Would it be anachronistic here to evoke [French Protestant politician] Michel Rocard, the man of the New Left, who just passed away? Not at all. His requiring truth in action, connecting truth in word to truth in deed, is a spiritual requirement that challenges Orthodox ambivalences and an interpretive framework for understanding the conciliar crisis. "What gives meaning to my life?" the illustrious believing-agnostic constantly asked himself. My friend Laurent Schlumberger recalled this question in his sermon at the Temple, before the national tribute at the Invalides, where those who had buried Rocard politically while he was alive were present. Those representatives of the institutional establishment were completely wrong. The author of Suicide of the West, Suicide of Humanity was completely right. The structural depression in politics attests to this.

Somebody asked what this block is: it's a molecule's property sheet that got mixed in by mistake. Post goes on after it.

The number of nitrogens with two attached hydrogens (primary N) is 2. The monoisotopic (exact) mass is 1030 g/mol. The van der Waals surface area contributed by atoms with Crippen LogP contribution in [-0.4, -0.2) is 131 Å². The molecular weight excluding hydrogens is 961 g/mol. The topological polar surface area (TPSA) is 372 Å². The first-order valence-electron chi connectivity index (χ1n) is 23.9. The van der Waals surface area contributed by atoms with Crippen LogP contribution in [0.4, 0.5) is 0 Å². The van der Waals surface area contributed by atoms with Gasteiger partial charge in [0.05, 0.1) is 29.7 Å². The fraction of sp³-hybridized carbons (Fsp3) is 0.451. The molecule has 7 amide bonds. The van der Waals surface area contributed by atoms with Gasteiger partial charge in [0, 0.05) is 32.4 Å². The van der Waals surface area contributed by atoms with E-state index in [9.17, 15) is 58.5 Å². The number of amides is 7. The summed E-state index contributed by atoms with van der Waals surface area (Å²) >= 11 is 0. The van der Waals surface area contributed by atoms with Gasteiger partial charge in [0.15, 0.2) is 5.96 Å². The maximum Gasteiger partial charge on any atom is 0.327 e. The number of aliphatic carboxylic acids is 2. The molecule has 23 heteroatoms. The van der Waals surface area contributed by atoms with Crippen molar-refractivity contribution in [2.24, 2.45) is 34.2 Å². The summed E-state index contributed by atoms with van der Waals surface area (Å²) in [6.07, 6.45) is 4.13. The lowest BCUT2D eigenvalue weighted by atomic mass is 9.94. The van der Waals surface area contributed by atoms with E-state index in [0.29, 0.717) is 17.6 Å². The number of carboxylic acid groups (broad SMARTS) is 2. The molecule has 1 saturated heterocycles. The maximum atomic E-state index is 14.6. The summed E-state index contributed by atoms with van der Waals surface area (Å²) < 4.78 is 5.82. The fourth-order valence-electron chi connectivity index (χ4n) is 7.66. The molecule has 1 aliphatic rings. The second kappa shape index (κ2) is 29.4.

As in politics, Crete 2016 reveals worrying gaps within the Church between an institutional "establishment" that is traditional in its approach and disconnected from the real issues, centered on itself an unable to see crises as they are coming, and those "whistleblowers," both clergy and laity, who in truth decipher "the signs of the times" (Matthew 16) and propose significant correctives to the Church's problems. Thus the establishment did not see the conciliar crisis coming, nor did it know how to determine its magnitude or manage its implications. Its official communications trivialized the complaints of the absent churches and constantly repeated untruths. In place of ecclesiastical discernment, an autistic triumphalism took over, as if the slogan were to be "move along, there is nothing to see and nothing to find fault with here." The concern for coming together disappeared, but not the allegations at the meeting against the absent churches, accusing them of every evil and conspiracy!